In Black Dots, Nicholas White takes us to the mountain bothies of Scotland, Whales, and Northern England, mixing landscape and portrait photography to give us a sort of Alec Soth-indebted view of bothies and the (mostly) men who occupy them. Continue reading “Nicholas J R White – ‘Black Dots’”
[SIC] is a short collection of Matt Parry’s mistakes… Continue reading “Matt Parry – ‘[SIC]’”
David Bryan (aka @filminthefreezer) spent a year traveling around the American West, and Twelve Thousand Miles: One Year in the American West is the result. Continue reading “David Bryan (@filminthefreezer) – ‘Twelve Thousand Miles’”
‘Breaking the Elephant’ took me awhile to figure out. It’s really very conceptual and a little bit difficult, and I wonder if it really, I mean, really works.
It took a few viewings, but Daniel Tim’s Close Your Eyes It’s Too Much has grown on me. I’ve grown a little bit tired of straight-ahead street photography, and the book is just full of it, shot in Hong Kong, on film, and I’m ashamed to say that the first time(s) I flipped through it, I flipped quickly.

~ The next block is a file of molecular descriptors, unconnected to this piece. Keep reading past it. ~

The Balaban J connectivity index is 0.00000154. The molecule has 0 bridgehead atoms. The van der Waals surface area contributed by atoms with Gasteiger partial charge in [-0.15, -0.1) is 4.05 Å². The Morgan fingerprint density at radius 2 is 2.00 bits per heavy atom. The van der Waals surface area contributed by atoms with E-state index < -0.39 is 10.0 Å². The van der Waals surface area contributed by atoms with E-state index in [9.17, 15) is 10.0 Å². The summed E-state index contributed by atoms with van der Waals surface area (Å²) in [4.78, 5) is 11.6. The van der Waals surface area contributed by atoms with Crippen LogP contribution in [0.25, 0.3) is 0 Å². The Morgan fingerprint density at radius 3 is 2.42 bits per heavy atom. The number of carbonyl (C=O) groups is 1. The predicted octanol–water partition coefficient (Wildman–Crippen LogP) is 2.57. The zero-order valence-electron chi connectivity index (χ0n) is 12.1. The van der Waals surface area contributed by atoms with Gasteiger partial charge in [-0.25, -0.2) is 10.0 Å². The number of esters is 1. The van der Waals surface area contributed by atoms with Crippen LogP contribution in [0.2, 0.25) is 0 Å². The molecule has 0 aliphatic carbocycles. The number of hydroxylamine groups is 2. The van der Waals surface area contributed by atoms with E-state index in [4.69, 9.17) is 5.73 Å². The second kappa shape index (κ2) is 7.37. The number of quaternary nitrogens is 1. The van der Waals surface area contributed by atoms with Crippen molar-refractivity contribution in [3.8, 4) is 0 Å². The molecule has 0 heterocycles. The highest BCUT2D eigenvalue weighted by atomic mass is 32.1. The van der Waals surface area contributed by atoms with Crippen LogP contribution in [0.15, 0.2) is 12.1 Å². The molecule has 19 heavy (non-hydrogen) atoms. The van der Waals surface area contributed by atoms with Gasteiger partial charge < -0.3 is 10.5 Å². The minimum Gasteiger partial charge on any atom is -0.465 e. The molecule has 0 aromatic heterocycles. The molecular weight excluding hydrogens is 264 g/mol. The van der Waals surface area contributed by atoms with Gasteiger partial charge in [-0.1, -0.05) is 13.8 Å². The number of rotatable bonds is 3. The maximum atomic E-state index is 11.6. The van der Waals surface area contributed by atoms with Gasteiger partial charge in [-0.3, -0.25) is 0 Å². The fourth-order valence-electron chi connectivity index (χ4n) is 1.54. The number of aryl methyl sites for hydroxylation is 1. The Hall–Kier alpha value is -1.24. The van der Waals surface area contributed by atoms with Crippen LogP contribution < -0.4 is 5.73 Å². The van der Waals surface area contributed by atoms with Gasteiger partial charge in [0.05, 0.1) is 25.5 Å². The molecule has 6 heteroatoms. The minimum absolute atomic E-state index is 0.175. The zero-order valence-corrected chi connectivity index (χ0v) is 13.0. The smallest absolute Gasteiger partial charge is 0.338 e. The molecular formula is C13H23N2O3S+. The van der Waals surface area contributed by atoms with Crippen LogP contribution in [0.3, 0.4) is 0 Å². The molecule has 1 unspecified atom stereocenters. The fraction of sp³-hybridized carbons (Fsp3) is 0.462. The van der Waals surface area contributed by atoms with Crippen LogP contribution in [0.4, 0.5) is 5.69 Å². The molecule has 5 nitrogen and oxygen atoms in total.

But after three or four times, I started to notice some things, not so much in the individual pictures, but in the relationships between them. Continue reading “Daniel Tim – ‘Close Your Eyes It’s Too Much’”
Jamie Livingston Twin Towers Polaroids is a sort of companion book/zine to Some Photos of That Day, featuring 22 Polaroids that Hugh Crawford culled from Livingston’s mammoth, 18 year Polaroid-a-Day project, each with some view of, on, or from the Twin Towers. Continue reading “Unboxing ‘Twin Towers Polaroids’”
I have a modest photobook collection, something in the neighborhood of 150 volumes, give or take, and not counting theory books or zines. I’ve tried to be rather democratic in my collecting, picking up books from professionals and amateurs, masters and novices, documentarians and artists, but upon reading Anil Mistry’s review of Pages from the Glossies on 35mmc, I realized something was missing from my collection: fashion.
Sure, I have books from Klein and Avedon, but the books I have from them are their books of social commentary: (Life is Good and Good for You in) New York and Nothing Personal (with William Baldwin). So I figured I needed some proper fashion photography in my collection, and jumped on Pages from the Glossies. Continue reading “Unboxing ‘Pages from the Glossies’”